Ambiguity in Recitatif
The short story Recitatif by Toni Morrison revolves around the story of two girls—Twyla, the narrator of the story, and Roberta. The story is divided into meetings or moments in each of the girls’ lives, from childhood at the St. Bonny’s facility up to the time when both of them already have families. It is clear, and is explicitly implied in the short story that one of them is black and one of them is white, although which one is which is not specified by Morrison. This ambiguity on the racial backgrounds of Twyla and Roberta help Morrison point out her message that the division between the whites and the blacks is created by the people who define themselves based on their color and how different they are from the other race. Also, because of the ambiguity, readers would focus more on the factors that lead to the division rather than seeing things in black and white.
Though there may be clues that would tell readers of the exact racial background of the two girls, nobody can really ever tell who is black or who is white between Twyla and Roberta. This vagueness in the ethnicity of the two major characters blurs the line between being black and being white. Without knowing which one is which, readers would be able to judge the characters based on their actions and not on the color of their skin.
In some parts, the way the girls are described may betray their heritage. For example, at the very beginning when the girls were just about to get acquainted, the narrator, Twyla, claims that she got sick to her stomach when she was introduced to Roberta. “It was one thing to be taken out of your own bed early in the morning—it was something else to be stuck in a strange place with a girl from a whole other race” (Morrison). It may be argued that both races can equally hate each other to the point that they get stomach cramps, but the whites are generally known to be the oppressor of the blacks, so it can be assumed that the person who felt sick to her stomach is white.
Just as the way Twyla is described in a way that would categorize her as white, Roberta is equally described as her race fits her. Mary, Twyla’s mother, tells her daughter that people of Roberta’s race never wash their hair and that they smell funny. This is of course an exaggeration and generalization. It is a racist way of saying that black people’s hair is different from whites and that they have a peculiar smell, (as I see it, every race has a particular scent; it is just that we have gotten so used to our own scent. That is why we can distinguish and prejudice another). However, despite a rough first impression from Twyla’s part, the two girls were able to get along just fine. They became best friends inside the St. Bonny.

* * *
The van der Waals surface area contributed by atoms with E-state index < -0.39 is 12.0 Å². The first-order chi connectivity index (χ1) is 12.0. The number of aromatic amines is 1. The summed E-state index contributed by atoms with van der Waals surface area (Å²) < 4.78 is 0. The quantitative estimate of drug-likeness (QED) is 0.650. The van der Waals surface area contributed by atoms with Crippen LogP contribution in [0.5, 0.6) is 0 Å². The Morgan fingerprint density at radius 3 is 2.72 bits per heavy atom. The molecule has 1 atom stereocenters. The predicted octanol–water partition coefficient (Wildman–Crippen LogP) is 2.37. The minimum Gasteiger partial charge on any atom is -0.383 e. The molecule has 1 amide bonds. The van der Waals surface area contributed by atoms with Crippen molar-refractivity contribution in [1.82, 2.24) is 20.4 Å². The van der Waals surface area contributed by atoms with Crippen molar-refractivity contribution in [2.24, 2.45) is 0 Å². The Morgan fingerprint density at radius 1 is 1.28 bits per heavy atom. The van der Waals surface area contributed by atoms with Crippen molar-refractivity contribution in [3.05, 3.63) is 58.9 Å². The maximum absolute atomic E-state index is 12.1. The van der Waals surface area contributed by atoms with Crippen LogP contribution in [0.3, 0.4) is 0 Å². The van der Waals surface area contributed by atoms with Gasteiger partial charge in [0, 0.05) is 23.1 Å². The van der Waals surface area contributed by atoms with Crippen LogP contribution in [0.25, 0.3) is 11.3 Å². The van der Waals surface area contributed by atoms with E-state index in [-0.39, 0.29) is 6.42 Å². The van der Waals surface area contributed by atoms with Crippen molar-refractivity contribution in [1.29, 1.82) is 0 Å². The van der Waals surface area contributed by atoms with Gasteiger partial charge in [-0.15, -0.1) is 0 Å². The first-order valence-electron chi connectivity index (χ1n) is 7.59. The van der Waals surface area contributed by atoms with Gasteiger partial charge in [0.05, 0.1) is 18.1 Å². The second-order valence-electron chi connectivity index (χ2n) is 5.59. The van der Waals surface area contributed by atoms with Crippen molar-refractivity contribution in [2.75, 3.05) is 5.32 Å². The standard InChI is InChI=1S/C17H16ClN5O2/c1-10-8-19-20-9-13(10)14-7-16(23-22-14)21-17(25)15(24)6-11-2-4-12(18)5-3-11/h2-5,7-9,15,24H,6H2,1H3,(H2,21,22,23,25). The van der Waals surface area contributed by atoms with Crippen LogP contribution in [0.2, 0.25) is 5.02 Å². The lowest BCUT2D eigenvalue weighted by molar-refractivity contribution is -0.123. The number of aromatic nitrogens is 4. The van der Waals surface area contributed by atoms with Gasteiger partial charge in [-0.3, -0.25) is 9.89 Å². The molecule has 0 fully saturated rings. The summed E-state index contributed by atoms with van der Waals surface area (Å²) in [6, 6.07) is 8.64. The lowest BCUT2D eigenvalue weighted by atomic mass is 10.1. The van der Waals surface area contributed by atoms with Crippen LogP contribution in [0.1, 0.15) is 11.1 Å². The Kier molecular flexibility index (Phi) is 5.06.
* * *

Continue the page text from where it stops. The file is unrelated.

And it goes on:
Economic clues may also reveal the girls’ race, again, on the sole basis of the generalization that whites are more financially stable than the blacks, at least during the short story’ setting. Mary, Roberta’s mother, is described to be wearing a fur jacket: “And that fur jacket with pocket linings so ripped she had to pull to get her hands out of them” (Morrison). A fur jacket is an expensive item which can only be afforded by the rich during the story’s setting. Another instance that may show that Twyla is white is her economic status as a grown person. She has a limousine and a driver to boot, plus a fur jacket like her mother had. Then again, it was not impossible for a black woman to be rich at that time, so the mystery still lingers.
When Roberta was supposedly to meet up with the rock legend Jimi Hendrix, she was described to be wearing something a black woman would wear at the time, “Her own hair was so big and wild I could hardly see her face… She had a powder blue halter and shorts outfits and earrings the size of bracelets” (Morrison). Although she appeared to be following the typical fashion for black women at that time, it was not limited to black women because white women can and have dressed themselves the same way.
Finally, the even the protest fails to reveal the identities of Twyla and Roberta, as readers have no definite way of telling which side the women were supporting. This just adds to the already ambiguous character of Twyla and Roberta
Without the knowledge of who is black or who is white, readers are able to focus on the relationship that develops between the two friends, just as Morrison has intended. If there the characters’ races were revealed, the text would show the differences between the two races, which may result into the divide that Morrison is trying to avoid.
Morrison, T. (1983). Recitatif. American and British Studies Program. Retrieved April 13,
2009, from http://amb.cult.bg/american/5/morrison/recitatif.htm.